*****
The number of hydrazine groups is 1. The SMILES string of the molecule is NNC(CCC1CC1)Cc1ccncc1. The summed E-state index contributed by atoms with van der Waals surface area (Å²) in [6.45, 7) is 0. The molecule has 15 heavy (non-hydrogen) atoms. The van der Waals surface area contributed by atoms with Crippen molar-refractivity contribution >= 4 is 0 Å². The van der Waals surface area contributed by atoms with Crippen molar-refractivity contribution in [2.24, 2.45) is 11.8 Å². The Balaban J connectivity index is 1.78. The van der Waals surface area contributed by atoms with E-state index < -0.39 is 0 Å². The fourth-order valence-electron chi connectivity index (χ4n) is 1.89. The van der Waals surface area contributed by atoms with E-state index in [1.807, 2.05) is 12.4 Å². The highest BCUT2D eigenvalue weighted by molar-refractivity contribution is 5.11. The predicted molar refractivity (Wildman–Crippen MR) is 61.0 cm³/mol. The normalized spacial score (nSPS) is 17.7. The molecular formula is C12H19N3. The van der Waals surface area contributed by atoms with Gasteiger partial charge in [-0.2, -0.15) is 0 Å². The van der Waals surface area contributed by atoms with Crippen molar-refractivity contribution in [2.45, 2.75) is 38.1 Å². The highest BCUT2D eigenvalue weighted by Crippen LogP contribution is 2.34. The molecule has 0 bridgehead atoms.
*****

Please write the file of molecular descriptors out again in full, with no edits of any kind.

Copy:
The number of hydrazine groups is 1. The SMILES string of the molecule is NNC(CCC1CC1)Cc1ccncc1. The summed E-state index contributed by atoms with van der Waals surface area (Å²) in [6.45, 7) is 0. The molecule has 15 heavy (non-hydrogen) atoms. The van der Waals surface area contributed by atoms with Crippen molar-refractivity contribution >= 4 is 0 Å². The van der Waals surface area contributed by atoms with Crippen molar-refractivity contribution in [2.24, 2.45) is 11.8 Å². The Balaban J connectivity index is 1.78. The van der Waals surface area contributed by atoms with E-state index < -0.39 is 0 Å². The fourth-order valence-electron chi connectivity index (χ4n) is 1.89. The van der Waals surface area contributed by atoms with E-state index in [1.807, 2.05) is 12.4 Å². The highest BCUT2D eigenvalue weighted by molar-refractivity contribution is 5.11. The predicted molar refractivity (Wildman–Crippen MR) is 61.0 cm³/mol. The normalized spacial score (nSPS) is 17.7. The molecular formula is C12H19N3. The van der Waals surface area contributed by atoms with Gasteiger partial charge in [-0.2, -0.15) is 0 Å². The van der Waals surface area contributed by atoms with Crippen molar-refractivity contribution in [2.45, 2.75) is 38.1 Å². The highest BCUT2D eigenvalue weighted by Crippen LogP contribution is 2.34. The molecule has 0 bridgehead atoms.